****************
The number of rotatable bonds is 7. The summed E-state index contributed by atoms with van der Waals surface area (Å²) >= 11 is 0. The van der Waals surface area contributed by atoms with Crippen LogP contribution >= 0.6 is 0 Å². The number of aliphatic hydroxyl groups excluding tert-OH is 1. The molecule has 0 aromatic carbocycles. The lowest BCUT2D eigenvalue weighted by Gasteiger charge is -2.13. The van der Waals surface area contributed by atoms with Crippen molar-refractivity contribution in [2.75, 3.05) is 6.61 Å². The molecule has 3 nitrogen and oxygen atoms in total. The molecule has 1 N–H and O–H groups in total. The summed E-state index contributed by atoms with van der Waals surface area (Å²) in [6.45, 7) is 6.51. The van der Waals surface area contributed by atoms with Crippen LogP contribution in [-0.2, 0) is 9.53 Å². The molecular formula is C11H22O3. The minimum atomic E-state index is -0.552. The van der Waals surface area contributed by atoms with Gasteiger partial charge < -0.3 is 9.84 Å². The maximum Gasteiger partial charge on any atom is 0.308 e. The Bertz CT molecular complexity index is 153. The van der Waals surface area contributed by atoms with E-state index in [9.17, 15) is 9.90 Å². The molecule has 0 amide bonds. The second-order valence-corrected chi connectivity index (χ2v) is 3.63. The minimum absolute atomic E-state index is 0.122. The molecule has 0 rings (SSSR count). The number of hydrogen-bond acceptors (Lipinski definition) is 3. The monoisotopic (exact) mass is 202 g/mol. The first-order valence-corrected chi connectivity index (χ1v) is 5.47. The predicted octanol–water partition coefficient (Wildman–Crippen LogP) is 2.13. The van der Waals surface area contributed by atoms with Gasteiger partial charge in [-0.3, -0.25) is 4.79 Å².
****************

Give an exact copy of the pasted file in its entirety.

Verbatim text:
The number of rotatable bonds is 7. The summed E-state index contributed by atoms with van der Waals surface area (Å²) >= 11 is 0. The van der Waals surface area contributed by atoms with Crippen LogP contribution >= 0.6 is 0 Å². The number of aliphatic hydroxyl groups excluding tert-OH is 1. The molecule has 0 aromatic carbocycles. The lowest BCUT2D eigenvalue weighted by Gasteiger charge is -2.13. The van der Waals surface area contributed by atoms with Crippen molar-refractivity contribution in [2.75, 3.05) is 6.61 Å². The molecule has 3 nitrogen and oxygen atoms in total. The molecule has 1 N–H and O–H groups in total. The summed E-state index contributed by atoms with van der Waals surface area (Å²) in [6.45, 7) is 6.51. The van der Waals surface area contributed by atoms with Crippen LogP contribution in [-0.2, 0) is 9.53 Å². The molecular formula is C11H22O3. The minimum atomic E-state index is -0.552. The van der Waals surface area contributed by atoms with Gasteiger partial charge < -0.3 is 9.84 Å². The maximum Gasteiger partial charge on any atom is 0.308 e. The Bertz CT molecular complexity index is 153. The van der Waals surface area contributed by atoms with E-state index in [9.17, 15) is 9.90 Å². The molecule has 0 amide bonds. The second-order valence-corrected chi connectivity index (χ2v) is 3.63. The minimum absolute atomic E-state index is 0.122. The molecule has 0 rings (SSSR count). The number of hydrogen-bond acceptors (Lipinski definition) is 3. The monoisotopic (exact) mass is 202 g/mol. The first-order valence-corrected chi connectivity index (χ1v) is 5.47. The predicted octanol–water partition coefficient (Wildman–Crippen LogP) is 2.13. The van der Waals surface area contributed by atoms with Gasteiger partial charge in [-0.3, -0.25) is 4.79 Å².